Are we discussing folk music here, or some esoteric branch of forensic science?
Frankly, I don't give a flying bab about definitions and I get rather suspicious about the motives of those who do. Imagine, joy of joys, that we came up with a definition with which everyone agreed - WHAT THEN?
In 100 years' time:
- If 'Little Musgrave and Lady Barnard' was to be heard at folk gatherings (and I believe it will), then I would be delighted.
- If songs by 50's/60's/modern-day singer/songwriters were to be heard at folk gatherings (and I believe they will), then I would be delighted.
- If 'We All Live in a Yellow Submarine' was still being sung on the back row of buses (and I believe it will), then I would be delighted.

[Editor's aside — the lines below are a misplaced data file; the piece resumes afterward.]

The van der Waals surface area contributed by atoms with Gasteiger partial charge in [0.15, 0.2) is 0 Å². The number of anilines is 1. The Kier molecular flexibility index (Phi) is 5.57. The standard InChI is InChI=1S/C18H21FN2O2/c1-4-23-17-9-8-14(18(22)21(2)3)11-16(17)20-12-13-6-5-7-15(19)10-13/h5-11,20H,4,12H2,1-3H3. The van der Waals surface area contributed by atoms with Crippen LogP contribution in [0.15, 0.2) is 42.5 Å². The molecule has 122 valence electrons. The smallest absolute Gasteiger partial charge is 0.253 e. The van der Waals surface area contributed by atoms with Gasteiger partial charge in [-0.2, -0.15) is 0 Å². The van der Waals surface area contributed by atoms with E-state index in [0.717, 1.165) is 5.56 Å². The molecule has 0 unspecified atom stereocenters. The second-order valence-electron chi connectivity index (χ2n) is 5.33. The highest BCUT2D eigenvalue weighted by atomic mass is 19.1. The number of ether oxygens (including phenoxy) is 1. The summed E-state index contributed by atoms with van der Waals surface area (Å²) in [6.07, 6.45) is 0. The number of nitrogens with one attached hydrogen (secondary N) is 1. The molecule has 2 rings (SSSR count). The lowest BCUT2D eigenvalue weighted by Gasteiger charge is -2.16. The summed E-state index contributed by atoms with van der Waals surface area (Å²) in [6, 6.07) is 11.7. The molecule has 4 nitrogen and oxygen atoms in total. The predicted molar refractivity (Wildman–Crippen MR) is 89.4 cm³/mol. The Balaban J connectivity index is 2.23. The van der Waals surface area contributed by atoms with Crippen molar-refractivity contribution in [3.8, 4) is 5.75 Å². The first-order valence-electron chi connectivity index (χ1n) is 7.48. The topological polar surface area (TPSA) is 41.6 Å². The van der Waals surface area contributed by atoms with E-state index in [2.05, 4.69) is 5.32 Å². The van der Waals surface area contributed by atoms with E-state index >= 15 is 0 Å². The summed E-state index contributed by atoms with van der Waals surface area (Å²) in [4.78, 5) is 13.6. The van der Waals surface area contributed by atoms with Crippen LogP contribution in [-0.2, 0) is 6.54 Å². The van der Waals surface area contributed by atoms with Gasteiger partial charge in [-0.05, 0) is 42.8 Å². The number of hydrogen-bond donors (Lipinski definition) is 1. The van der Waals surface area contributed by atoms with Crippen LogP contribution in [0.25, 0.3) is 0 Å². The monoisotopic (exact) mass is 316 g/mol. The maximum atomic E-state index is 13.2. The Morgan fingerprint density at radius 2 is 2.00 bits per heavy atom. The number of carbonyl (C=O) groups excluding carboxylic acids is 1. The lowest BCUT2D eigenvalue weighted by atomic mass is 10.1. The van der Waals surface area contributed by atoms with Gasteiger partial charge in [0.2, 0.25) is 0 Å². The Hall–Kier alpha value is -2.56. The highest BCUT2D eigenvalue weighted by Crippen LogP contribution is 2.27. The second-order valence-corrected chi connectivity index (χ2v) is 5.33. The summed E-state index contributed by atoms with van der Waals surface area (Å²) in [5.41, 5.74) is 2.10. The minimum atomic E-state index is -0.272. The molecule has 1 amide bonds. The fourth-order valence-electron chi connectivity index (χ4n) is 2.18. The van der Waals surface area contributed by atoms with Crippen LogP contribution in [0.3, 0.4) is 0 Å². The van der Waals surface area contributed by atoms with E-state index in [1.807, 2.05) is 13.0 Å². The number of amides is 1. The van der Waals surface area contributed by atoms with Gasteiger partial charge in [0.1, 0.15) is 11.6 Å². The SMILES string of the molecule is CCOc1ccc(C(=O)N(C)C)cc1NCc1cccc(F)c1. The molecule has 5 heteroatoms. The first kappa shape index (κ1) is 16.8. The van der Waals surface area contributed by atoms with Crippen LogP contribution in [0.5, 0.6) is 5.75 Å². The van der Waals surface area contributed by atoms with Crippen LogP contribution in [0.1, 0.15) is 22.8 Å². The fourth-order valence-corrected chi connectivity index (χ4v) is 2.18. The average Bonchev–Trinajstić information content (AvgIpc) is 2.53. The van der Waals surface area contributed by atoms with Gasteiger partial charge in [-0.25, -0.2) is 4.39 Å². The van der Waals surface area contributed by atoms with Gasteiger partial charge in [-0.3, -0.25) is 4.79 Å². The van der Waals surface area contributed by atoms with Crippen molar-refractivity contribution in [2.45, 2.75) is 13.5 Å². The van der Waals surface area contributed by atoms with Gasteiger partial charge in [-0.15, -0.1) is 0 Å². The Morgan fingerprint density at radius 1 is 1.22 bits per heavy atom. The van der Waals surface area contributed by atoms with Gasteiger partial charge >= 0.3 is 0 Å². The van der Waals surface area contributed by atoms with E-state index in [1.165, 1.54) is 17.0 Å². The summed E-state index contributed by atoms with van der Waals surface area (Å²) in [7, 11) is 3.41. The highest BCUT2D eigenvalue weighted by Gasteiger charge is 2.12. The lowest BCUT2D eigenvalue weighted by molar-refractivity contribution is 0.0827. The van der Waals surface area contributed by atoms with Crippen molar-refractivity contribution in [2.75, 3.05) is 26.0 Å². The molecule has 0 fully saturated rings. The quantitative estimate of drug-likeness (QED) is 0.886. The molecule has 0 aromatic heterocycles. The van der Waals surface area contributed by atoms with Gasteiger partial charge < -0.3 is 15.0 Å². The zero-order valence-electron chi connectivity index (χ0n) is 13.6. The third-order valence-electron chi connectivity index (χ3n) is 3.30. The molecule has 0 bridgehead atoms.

- If 'The Birdie Song' was to be heard at folk gatherings (and I believe it won't), then I would be disappointed, but I wouldn't cut my throat over it either.
It won't be the 'experts' or the 'thinkers' or the 'scientists' who decide the future of this music we love - it will be the people (just as it's always been). That seems to worry some folks here. It doesn't worry me - I have every confidence in their good taste and judgement, both now and in 100 years' time. Even if their taste doesn't coincide with mine.
If some folks wish to become museum curators, with their 'Do not touch the exhibits' signs everywhere, then good luck to them - but I won't be stopping by.
Unfortunately I won't be around 100 years from now, so I'll say this now: I told you so!.